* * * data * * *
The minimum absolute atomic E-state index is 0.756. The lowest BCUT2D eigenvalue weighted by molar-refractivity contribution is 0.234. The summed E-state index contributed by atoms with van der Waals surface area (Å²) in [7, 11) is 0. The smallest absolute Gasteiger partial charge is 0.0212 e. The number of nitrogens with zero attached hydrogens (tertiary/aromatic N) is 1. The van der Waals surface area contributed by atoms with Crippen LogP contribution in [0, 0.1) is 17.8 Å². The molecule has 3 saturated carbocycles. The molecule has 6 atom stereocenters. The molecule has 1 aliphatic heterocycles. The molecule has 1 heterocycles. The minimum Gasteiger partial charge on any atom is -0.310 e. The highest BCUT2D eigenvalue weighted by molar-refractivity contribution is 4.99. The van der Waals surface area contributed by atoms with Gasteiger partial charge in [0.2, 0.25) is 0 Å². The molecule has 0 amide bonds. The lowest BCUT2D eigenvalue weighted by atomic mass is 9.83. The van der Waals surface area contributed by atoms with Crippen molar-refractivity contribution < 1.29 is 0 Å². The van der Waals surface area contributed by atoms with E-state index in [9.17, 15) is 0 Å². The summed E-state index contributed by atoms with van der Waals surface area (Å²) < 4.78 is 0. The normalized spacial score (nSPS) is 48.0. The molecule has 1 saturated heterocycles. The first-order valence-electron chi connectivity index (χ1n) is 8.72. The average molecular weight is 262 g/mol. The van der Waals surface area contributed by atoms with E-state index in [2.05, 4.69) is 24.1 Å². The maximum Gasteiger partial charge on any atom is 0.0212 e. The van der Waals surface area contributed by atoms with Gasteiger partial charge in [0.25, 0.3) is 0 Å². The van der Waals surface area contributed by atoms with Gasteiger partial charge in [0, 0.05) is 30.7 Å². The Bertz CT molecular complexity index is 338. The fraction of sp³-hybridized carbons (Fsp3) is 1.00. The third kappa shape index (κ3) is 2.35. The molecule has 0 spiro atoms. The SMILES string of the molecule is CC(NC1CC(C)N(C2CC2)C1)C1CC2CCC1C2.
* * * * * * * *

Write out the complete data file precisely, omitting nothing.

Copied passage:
The minimum absolute atomic E-state index is 0.756. The lowest BCUT2D eigenvalue weighted by molar-refractivity contribution is 0.234. The summed E-state index contributed by atoms with van der Waals surface area (Å²) in [7, 11) is 0. The smallest absolute Gasteiger partial charge is 0.0212 e. The number of nitrogens with zero attached hydrogens (tertiary/aromatic N) is 1. The van der Waals surface area contributed by atoms with Crippen LogP contribution in [0, 0.1) is 17.8 Å². The molecule has 3 saturated carbocycles. The molecule has 6 atom stereocenters. The molecule has 1 aliphatic heterocycles. The molecule has 1 heterocycles. The minimum Gasteiger partial charge on any atom is -0.310 e. The highest BCUT2D eigenvalue weighted by molar-refractivity contribution is 4.99. The van der Waals surface area contributed by atoms with Gasteiger partial charge in [0.2, 0.25) is 0 Å². The molecule has 0 amide bonds. The lowest BCUT2D eigenvalue weighted by atomic mass is 9.83. The van der Waals surface area contributed by atoms with Crippen molar-refractivity contribution < 1.29 is 0 Å². The van der Waals surface area contributed by atoms with E-state index in [9.17, 15) is 0 Å². The summed E-state index contributed by atoms with van der Waals surface area (Å²) < 4.78 is 0. The normalized spacial score (nSPS) is 48.0. The molecule has 1 saturated heterocycles. The first-order valence-electron chi connectivity index (χ1n) is 8.72. The average molecular weight is 262 g/mol. The van der Waals surface area contributed by atoms with E-state index in [2.05, 4.69) is 24.1 Å². The maximum Gasteiger partial charge on any atom is 0.0212 e. The van der Waals surface area contributed by atoms with Gasteiger partial charge in [0.25, 0.3) is 0 Å². The van der Waals surface area contributed by atoms with Gasteiger partial charge in [0, 0.05) is 30.7 Å². The Bertz CT molecular complexity index is 338. The fraction of sp³-hybridized carbons (Fsp3) is 1.00. The third kappa shape index (κ3) is 2.35. The molecule has 0 spiro atoms. The SMILES string of the molecule is CC(NC1CC(C)N(C2CC2)C1)C1CC2CCC1C2.